Just before the onset of a winter that some forecasters predict will be one of the coldest in decades, a new scandal is rocking the global climate change debate. Last month, an unidentified computer hacker broke into a server containing private emails from the Climate Research Unit at Britain’s University of East Anglia. The content of the emails, many skeptics of climate change claim, is a smoking gun, proving the existence of a conspiracy by leading British and American climate researchers. Certain emails seem to point to the researchers’ deliberate misrepresentation of climate data and desire to suppress conflicting opinions. The scandal is fueling the fire for those who argue that climate change caused by humans is at best, shoddy science and at worst, a giant hoax.

The University of East Anglia has launched an investigation into the matter. Phil Jones, director of the Climate Research Unit there and author of several of the leaked e-mails, announced Tuesday his intention to voluntarily step down from his position during the inquiry.

In a time when human-initiated global warming is supposedly Gospel truth and passing legislation meant to battle climate change is one of the primary concerns for governments around the world, this scandal adds a touch of doubt to the issue’s purportedly airtight science. Governments and organizations, including the University of Michigan, should use this doubt as an opportunity to ensure that fear is not the motivation behind their environmental programs.

I’ve been a man-made global warming skeptic for years. I could go on and on about how warming isn’t necessarily a bad thing, and how sunspots — dark spots on the surface of the sun — probably impact our climate more than humanity’s greenhouse gas emissions. But before you boo me for ignoring “science,” killing polar bears and dooming my progeny to some apocalyptic future, I want to concentrate on a factor which all too often motivates the fight against climate change. That, of course, is fear.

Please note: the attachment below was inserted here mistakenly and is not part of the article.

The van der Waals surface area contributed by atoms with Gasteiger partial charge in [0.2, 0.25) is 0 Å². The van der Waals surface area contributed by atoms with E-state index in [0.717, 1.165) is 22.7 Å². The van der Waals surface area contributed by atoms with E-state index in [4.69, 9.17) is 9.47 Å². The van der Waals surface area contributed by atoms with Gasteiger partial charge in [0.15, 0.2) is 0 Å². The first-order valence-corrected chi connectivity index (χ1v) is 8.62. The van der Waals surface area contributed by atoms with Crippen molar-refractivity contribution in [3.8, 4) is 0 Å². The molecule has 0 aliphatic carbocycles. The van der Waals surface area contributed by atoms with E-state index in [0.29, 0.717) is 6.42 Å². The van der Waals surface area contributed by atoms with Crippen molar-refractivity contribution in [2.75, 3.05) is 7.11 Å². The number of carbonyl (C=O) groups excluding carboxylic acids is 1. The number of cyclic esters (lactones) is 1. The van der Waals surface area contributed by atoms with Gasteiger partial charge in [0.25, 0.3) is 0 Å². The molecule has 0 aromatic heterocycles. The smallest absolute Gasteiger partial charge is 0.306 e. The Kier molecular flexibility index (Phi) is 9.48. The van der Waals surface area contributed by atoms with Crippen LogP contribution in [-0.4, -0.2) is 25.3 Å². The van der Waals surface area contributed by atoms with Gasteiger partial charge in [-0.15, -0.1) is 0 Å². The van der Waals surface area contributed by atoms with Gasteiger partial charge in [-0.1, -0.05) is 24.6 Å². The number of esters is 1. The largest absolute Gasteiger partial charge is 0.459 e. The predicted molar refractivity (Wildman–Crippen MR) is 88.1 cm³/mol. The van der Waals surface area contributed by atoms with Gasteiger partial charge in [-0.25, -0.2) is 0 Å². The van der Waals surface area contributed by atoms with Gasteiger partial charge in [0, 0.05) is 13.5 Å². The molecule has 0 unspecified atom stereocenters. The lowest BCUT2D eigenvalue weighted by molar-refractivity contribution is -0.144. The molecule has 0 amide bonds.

Every year, Al Gore, Ted Danson or some other politician or celebrity warns us that we only have 10 years left to save the world from environmental destruction. We’re fed images of glaciers melting and animals suffering. We’re told to drive hybrid cars and use compact fluorescent light bulbs or else rising temperatures will raise sea levels and cause widespread famine. We’re made to fear this looming climate crisis, and that fear is supposed to motivate us to conserve, buy and vote in accordance with what the so-called experts tell us.

I’m completely in support of reducing pollution, conserving our resources and protecting Earth’s creatures. It’s our moral responsibility, it makes economic sense, and it’s just nice to live in a clean place. But using fear to push this agenda is wrong. Fear causes us to make hasty, expensive decisions, to make sacrifices we don’t need to make, to ignore legitimate counterarguments and concerns and to rely on government to placate our worries.

If you believe that we only have 10 years until the Earth fries, you should be afraid. But if you’re like me and believe that gradual, continual modernization of outdated forms of transportation and energy creation will ensure a lasting harmony between people and our environment, you should allow this latest climate scandal to remind you how some are using fear to push action.

Organizations like the University have spent millions of dollars on “green” projects. Administrators believe the impact and the example set by these initiatives are worth the investment. I may not agree that the results of these projects justify the expenses, but I can respect the University as long as it makes educated environmental policy decisions. If fear of a climate crisis is the motivation behind the University’s actions, however, I cannot maintain that respect.

Some might say it’s best to have a healthy dose of fear in order to avoid a scenario in which the climate drastically changes and it’s too late for us to make a difference. Even if such a devastating change is bound to happen, I have yet to encounter any evidence that we could do something to stop it. Others might argue the East Anglia climate scandal is just a big misinterpretation. Still, we should realize just how much passion, terror and rage the climate change issue inspires. In order to appropriately address our environmental concerns, we need to detach from our fear of destruction and take a long, smart look at the big picture. On climate change, we need to chill.

Chris Koslowski can be reached at cskoslow@umich.edu.

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